But I have been hearing some of these piccolo excerpts online that are free for listening to and I am so amazed what can be done with these piccolos.
Almost like birds in the forest trees singing their songs.

I say all that to say, if you are having any of these kinds of problems, consider what this article stated, and don't give up.

If you have something wrong with it, I think an expert will have you fixed up in no time. Also, there are articles online (Zachary) or Zachery that has a couple of pages on how to handle the flute (or piccolo of course) with your hands when assembling it and disassembling it. This article alluded to the idea that many of these instruments are immediately taken out of alignment when grabbed by the buttons instead of just the tube area and basically twisted right out into a mess sometimes in the first few minutes of owning it if owner did not realize how fragile they are.

Now that I have thoroughly rambled!!!

God bless you.

Reply To Message
 
 No Subject
Author: timw 
Date:   2020-02-15 19:07

Post Edited (2020-02-24 16:51)



Post Edited (2020-02-24 16:52)

Reply To Message
 
 Re: piccolo problems
Author: mark.pinner 
Date:   2020-10-18 07:11

If you are buying a wood piccolo, I would suggest you get one with the lip plate. Makes it easier to locate the hole.

Reply To Message
 Avail. Forums  |  Threaded View   Newer Topic  |  Older Topic 


 Avail. Forums  |  Need a Login? Register Here 
 User Login
 User Name:
 Password:
 Remember my login:
   
 Forgot Your Password?
Enter your email address or user name below and a new password will be sent to the email address associated with your profile.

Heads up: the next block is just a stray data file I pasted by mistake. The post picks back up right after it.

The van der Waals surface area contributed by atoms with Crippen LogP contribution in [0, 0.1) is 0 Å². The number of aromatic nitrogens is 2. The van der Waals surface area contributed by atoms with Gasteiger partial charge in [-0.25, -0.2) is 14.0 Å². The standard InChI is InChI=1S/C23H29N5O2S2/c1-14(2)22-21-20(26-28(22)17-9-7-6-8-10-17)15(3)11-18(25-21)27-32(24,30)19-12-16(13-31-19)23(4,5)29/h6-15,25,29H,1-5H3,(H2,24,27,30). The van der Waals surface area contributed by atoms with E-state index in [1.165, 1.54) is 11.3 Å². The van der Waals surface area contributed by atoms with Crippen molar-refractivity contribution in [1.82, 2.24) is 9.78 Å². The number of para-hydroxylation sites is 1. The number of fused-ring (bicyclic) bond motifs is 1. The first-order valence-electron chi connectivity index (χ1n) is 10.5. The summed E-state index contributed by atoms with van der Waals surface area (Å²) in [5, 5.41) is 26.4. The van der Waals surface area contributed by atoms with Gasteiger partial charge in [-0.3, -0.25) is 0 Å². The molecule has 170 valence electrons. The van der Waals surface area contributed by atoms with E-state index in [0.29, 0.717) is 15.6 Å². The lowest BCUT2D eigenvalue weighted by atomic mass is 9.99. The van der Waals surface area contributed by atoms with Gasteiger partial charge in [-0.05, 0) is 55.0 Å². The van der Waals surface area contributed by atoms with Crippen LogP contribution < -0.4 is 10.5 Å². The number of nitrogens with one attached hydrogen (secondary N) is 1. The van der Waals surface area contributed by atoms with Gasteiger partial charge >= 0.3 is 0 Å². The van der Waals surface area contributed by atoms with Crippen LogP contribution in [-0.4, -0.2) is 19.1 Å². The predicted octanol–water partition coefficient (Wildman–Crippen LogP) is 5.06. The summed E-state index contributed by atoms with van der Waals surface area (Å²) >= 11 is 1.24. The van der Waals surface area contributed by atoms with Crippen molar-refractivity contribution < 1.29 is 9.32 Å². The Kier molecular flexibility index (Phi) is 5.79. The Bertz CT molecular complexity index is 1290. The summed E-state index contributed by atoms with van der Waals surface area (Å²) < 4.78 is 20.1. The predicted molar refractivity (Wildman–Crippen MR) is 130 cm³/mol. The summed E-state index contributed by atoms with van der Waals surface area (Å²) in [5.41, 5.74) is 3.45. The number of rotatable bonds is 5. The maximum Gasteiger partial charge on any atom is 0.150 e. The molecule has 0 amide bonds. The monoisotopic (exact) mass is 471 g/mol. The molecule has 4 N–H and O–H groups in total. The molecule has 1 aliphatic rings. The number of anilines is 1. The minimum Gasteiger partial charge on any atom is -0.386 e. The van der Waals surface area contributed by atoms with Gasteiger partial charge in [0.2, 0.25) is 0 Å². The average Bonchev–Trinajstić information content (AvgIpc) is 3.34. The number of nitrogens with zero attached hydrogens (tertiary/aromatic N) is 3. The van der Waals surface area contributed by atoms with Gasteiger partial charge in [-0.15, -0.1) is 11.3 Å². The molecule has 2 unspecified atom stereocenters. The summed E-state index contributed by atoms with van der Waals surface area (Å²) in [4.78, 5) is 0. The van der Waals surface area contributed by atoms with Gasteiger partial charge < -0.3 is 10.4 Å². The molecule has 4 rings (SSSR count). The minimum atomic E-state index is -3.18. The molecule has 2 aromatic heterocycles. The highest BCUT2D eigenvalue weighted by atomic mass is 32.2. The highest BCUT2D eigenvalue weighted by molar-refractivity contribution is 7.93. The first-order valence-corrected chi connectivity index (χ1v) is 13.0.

Search Woodwind.Org

Sheet Music Plus Featured Sale

The Clarinet Pages
is sponsored by:

For Sale
Put your ads for items you'd like to sell here. Free! Please, no more than two at a time - ads removed after two weeks.

Miscellaneous
Services and products too varied to categorize! Repair, recording, news

Events
Major events especially for clarinetists

Accessories
Accessories that every clarinetist needs - reed makers and shapers, ligatures, greases, oils, and preservatives ... and more!

Mouthpieces & Barrels
Fine makers of mouthpieces and barrels, from wood to crystal to hard rubber and plastic

Service
Instrument repairs, restorations, adjustments, and overhauls.

Instruments
Retailers and manufacturers of clarinets, both modern and early replica

Music & Books
CDs, Sheet Music, and some of the greatest reference books ever written!

Reeds
Great reeds available from around the world

 
     Copyright © Woodwind.Org, Inc. All Rights Reserved    Privacy Policy    Contact charette@woodwind.org